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Which osteoarthritic gait features recover following total knee replacement surgery?

Biggs, Paul, Whatling, Gemma Marie, Wilson, Chris, Metcalfe, Andrew John and Holt, Cathy Avril 2019. Which osteoarthritic gait features recover following total knee replacement surgery? PLoS ONE 14 (1) , e0203417. 10.1371/journal.pone.0203417

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Abstract

Background Gait analysis can be used to measure variations in joint function in patients with knee osteoarthritis (OA), and is useful when observing longitudinal biomechanical changes following Total Knee Replacement (TKR) surgery. The Cardiff Classifier is an objective classification tool applied previously to examine the extent of biomechanical recovery following TKR. In this study, it is further developed to reveal the salient features that contribute to recovery towards healthy function. Methods Gait analysis was performed on 30 patients before and after TKR surgery, and 30 healthy controls. Median TKR follow-up time was 13 months. The combined application of principal component analysis (PCA) and the Cardiff Classifier defined 18 biomechanical features that discriminated OA from healthy gait. Statistical analysis tested whether these features were affected by TKR surgery and, if so, whether they recovered to values found for the controls. Results The Cardiff Classifier successfully discriminated between OA and healthy gait in all 60 cases. Of the 18 discriminatory features, only six (33%) were significantly affected by surgery, including features in all three planes of the ground reaction force (p<0.001), ankle dorsiflexion moment (p<0.001), hip adduction moment (p = 0.003), and transverse hip angle (p = 0.007). All but two (89%) of these features remained significantly different to those of the control group after surgery. Conclusions This approach was able to discriminate gait biomechanics associated with knee OA. The ground reaction force provided the strongest discriminatory features. Despite increased gait velocity and improvements in self-reported pain and function, which would normally be clinical indicators of recovery, the majority of features were not affected by TKR surgery. This TKR cohort retained pre-operative gait patterns; reduced sagittal hip and knee moments, decreased knee flexion, increased hip flexion, and reduced hip adduction. The changes that were associated with surgery were predominantly found at the ankle and hip, rather than at the knee.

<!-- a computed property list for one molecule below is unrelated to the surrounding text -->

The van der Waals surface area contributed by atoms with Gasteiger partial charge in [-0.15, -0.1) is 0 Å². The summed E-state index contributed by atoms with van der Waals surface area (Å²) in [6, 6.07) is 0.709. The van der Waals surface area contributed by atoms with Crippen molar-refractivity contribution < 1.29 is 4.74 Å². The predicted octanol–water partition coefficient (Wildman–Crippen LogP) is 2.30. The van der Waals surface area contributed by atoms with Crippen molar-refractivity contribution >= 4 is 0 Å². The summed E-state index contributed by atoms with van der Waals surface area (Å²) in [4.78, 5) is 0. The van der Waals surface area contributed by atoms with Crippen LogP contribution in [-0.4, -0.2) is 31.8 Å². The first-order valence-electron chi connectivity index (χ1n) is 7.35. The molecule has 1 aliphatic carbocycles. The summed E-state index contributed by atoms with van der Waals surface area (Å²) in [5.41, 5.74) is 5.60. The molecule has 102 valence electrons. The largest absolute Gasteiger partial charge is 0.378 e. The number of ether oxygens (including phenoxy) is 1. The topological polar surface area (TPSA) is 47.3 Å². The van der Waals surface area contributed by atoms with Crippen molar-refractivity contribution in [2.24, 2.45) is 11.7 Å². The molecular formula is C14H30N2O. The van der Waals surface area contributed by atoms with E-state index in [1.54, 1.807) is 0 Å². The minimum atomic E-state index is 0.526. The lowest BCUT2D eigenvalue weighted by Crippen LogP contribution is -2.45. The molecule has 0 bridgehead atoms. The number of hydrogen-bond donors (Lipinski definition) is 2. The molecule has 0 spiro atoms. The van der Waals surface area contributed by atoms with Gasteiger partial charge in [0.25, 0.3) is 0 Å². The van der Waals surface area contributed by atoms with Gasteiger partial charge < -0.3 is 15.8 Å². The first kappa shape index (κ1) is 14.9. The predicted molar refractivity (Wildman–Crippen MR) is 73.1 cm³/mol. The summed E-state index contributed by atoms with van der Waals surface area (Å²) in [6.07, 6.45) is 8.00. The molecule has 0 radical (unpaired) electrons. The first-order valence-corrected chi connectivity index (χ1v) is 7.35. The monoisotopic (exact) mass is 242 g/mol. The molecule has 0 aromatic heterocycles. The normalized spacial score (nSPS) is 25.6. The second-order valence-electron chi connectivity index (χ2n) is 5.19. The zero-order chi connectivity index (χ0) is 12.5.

Item Type: Article
Date Type: Publication
Status: Published
Schools: Engineering
Publisher: Public Library of Science
ISSN: 1932-6203
Funders: Arthritis Research UK
Date of First Compliant Deposit: 13 February 2019
Date of Acceptance: 18 December 2018
Last Modified: 30 Apr 2019 17:10
URI: http://orca-mwe.cf.ac.uk/id/eprint/119459

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